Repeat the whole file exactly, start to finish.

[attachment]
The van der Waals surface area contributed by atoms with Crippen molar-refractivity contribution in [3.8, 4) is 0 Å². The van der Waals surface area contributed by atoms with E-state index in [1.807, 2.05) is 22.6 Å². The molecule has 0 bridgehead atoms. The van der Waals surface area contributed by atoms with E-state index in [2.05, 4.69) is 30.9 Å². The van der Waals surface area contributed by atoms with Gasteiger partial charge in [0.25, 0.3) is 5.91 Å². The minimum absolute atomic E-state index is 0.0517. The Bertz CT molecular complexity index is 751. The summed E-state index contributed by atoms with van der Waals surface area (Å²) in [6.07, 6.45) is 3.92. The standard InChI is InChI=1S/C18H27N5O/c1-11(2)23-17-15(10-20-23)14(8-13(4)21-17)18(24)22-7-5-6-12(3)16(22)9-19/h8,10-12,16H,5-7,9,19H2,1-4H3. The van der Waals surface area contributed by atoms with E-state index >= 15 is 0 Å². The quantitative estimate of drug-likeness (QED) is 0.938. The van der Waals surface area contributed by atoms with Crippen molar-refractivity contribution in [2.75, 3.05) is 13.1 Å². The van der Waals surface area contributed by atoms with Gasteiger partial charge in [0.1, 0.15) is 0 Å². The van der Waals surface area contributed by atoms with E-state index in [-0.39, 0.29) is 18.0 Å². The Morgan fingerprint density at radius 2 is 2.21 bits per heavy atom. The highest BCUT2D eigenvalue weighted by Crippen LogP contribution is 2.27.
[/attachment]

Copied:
The van der Waals surface area contributed by atoms with Crippen molar-refractivity contribution in [3.8, 4) is 0 Å². The van der Waals surface area contributed by atoms with E-state index in [1.807, 2.05) is 22.6 Å². The molecule has 0 bridgehead atoms. The van der Waals surface area contributed by atoms with E-state index in [2.05, 4.69) is 30.9 Å². The van der Waals surface area contributed by atoms with Gasteiger partial charge in [0.25, 0.3) is 5.91 Å². The minimum absolute atomic E-state index is 0.0517. The Bertz CT molecular complexity index is 751. The summed E-state index contributed by atoms with van der Waals surface area (Å²) in [6.07, 6.45) is 3.92. The standard InChI is InChI=1S/C18H27N5O/c1-11(2)23-17-15(10-20-23)14(8-13(4)21-17)18(24)22-7-5-6-12(3)16(22)9-19/h8,10-12,16H,5-7,9,19H2,1-4H3. The van der Waals surface area contributed by atoms with E-state index >= 15 is 0 Å². The quantitative estimate of drug-likeness (QED) is 0.938. The van der Waals surface area contributed by atoms with Crippen molar-refractivity contribution in [2.75, 3.05) is 13.1 Å². The van der Waals surface area contributed by atoms with Gasteiger partial charge in [0.1, 0.15) is 0 Å². The van der Waals surface area contributed by atoms with E-state index in [-0.39, 0.29) is 18.0 Å². The Morgan fingerprint density at radius 2 is 2.21 bits per heavy atom. The highest BCUT2D eigenvalue weighted by Crippen LogP contribution is 2.27.